According to data obtained from the Administrative Office of the U.S. Courts, the number of wage and hour complaints being filed by American workers — on the rise since 2000, have reached a 20-year high. In the 12-month period ending on March 31 of this year, 7,064 lawsuits were filed claiming violations of federal laws regarding wage levels, employee classification, overtime pay and other work regulations. In the same period in 2000, the number filed was only 1,854.
Juxtapose that number with a U.S. Department of Labor study from 2000. In that report, the Labor Department estimated that between 10 and 30 percent of companies in the nine states surveyed were misclassifying workers. In wage and hour law, this typically means the unlawful practice of mis-categorizing low-level workers with no real authority as salaried employees who are not entitled to overtime pay.
Many experts believe the main reason for the noteworthy increase in complaints is the bad economy. In particular, the issue may be firings, layoffs and the ever-increasing substitution of independent contractors for employees with benefits.
A prominent New York employment law attorney pointed out in an interview that high unemployment and job insecurity gives employers a great deal of leverage to set up their wage and hour systems to benefit their own interests. Workers worried about losing their jobs feel that they have no choice but to make the best of the situation. Once they’ve lost those jobs anyway, however, the situation changes.
“As unemployment goes up, people get laid off and they’re no longer worried about retaliation,” he told reporters.
Employees’ growing awareness of their rights may also be a factor in the increase. According to the Federal Judicial Center, lawsuits under the Fair Labor Standards Act jumped from 2,035 in 2002 to 4,055 in 2003 while Congress was debating amendments to the law.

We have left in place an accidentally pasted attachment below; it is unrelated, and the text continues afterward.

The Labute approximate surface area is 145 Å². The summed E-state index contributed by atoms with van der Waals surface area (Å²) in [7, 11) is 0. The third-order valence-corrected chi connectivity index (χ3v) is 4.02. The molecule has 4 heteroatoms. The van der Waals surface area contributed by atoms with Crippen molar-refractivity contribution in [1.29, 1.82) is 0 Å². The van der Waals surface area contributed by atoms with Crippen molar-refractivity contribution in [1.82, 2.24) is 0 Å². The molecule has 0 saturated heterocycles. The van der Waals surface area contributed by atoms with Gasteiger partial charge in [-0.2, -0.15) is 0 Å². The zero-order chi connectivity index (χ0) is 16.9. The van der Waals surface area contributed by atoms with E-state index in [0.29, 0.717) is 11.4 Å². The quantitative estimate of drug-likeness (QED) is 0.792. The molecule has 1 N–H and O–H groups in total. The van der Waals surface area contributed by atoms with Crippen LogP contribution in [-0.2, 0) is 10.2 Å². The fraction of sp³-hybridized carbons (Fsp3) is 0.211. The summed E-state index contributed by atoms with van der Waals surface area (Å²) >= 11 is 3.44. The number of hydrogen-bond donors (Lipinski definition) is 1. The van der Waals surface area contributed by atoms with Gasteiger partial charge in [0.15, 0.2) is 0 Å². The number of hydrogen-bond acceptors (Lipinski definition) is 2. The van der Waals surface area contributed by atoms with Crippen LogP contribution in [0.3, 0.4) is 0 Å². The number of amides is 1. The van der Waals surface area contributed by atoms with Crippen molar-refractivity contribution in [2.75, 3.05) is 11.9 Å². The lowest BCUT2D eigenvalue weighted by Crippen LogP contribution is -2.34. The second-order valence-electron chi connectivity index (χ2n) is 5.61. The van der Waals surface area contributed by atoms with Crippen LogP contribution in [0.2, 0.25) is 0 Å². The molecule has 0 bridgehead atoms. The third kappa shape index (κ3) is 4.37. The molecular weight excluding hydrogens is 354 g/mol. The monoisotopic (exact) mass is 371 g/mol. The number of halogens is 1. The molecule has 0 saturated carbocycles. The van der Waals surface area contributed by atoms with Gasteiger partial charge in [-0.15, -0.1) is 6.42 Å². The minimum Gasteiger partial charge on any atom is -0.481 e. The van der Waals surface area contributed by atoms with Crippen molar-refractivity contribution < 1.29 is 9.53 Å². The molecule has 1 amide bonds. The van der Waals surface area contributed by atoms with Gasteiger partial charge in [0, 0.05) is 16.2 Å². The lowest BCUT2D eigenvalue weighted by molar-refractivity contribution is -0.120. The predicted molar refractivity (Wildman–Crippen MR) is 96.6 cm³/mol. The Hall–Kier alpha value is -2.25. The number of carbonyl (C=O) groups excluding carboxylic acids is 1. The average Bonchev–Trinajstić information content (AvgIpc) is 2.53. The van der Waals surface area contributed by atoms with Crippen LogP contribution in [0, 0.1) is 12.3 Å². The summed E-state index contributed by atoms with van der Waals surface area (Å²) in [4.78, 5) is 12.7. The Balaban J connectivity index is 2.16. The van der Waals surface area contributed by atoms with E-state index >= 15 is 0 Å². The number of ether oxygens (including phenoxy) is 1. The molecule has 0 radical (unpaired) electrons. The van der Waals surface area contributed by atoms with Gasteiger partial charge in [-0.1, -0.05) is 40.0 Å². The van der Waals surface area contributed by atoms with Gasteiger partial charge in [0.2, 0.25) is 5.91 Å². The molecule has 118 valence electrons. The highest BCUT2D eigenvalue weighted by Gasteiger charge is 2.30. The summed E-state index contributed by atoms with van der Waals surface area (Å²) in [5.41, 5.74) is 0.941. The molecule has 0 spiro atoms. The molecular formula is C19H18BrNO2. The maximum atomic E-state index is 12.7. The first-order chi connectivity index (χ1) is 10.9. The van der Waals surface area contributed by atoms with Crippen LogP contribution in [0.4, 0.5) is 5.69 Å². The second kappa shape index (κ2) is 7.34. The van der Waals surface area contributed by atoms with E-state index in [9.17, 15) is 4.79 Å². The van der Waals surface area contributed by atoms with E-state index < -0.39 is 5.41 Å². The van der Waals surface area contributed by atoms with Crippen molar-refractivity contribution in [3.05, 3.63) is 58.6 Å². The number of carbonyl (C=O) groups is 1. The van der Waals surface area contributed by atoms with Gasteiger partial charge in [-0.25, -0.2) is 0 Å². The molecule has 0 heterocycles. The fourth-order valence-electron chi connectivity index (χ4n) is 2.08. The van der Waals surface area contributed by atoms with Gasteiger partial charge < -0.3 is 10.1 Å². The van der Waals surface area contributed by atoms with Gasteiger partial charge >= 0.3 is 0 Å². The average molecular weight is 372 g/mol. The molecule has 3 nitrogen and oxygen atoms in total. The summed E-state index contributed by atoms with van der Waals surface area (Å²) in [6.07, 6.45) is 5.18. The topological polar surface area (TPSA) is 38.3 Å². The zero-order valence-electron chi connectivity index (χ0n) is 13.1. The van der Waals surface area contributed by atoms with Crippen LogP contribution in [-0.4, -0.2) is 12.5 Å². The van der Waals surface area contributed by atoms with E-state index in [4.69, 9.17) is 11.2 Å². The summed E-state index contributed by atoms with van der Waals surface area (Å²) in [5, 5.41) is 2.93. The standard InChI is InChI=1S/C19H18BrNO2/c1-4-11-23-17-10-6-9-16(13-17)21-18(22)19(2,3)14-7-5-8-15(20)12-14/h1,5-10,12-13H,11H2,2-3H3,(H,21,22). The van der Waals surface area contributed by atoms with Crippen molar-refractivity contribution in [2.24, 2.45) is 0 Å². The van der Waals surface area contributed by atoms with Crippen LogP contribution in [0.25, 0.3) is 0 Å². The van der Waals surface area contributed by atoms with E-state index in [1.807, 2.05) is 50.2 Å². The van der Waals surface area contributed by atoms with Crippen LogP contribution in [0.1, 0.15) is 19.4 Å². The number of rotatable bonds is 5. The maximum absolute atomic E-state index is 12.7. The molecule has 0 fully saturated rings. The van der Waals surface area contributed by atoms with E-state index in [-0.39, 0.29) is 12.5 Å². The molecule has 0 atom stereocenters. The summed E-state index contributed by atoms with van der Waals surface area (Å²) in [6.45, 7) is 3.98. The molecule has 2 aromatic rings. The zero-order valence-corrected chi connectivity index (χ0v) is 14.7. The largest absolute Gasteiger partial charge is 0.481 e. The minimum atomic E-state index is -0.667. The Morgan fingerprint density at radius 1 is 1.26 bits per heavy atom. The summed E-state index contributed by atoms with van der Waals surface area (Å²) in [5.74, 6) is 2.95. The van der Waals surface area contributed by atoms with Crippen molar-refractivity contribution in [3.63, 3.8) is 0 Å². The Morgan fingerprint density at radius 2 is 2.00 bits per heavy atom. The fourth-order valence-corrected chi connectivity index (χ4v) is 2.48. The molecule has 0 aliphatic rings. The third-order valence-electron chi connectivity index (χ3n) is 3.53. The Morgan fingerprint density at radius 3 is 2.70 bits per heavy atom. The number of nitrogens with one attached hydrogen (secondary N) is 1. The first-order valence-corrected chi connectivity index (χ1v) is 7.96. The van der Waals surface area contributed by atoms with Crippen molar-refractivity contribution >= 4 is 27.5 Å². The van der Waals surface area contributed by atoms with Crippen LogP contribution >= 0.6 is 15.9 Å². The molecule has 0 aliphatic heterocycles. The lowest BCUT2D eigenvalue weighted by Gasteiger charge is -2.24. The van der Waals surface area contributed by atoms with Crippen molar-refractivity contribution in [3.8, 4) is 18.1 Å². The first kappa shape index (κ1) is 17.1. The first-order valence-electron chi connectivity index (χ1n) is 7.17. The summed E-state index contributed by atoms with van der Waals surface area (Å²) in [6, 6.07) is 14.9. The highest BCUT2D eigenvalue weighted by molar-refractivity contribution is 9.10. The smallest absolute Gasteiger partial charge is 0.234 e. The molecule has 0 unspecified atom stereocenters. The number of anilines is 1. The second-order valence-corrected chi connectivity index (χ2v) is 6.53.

The FLSA governs issues such as employee classification and which workers are entitled to overtime pay. The law itself may contribute to the volume of complaints, as a number of ambiguities in the language have led to conflicting conclusions by different courts.
Some workers are exempt from the FLSA, including executive, professional and computer programming workers, among others, which means they are not entitled to overtime pay. The standard for determining whether someone is in one of those categories is “the exercise of discretion and independent judgment with respect to matters of significance.” What precisely that means in an individual situation is a complex question, and it has led to numerous lawsuits.
When you consider the recent class action lawsuits brought by home mortgage consultants against Wells Fargo & Co. and by drivers against FedEx Ground, change may be coming. According to the New York employment law attorney, the growth in the number of wage and hour complaints has begun to seize the attention of corporate America.
Source: BloombergBusinessweek, “Worker Wage-and-Hour Suits Rise in Difficult Labor Market,” Emily Grannis. Aug. 15, 2012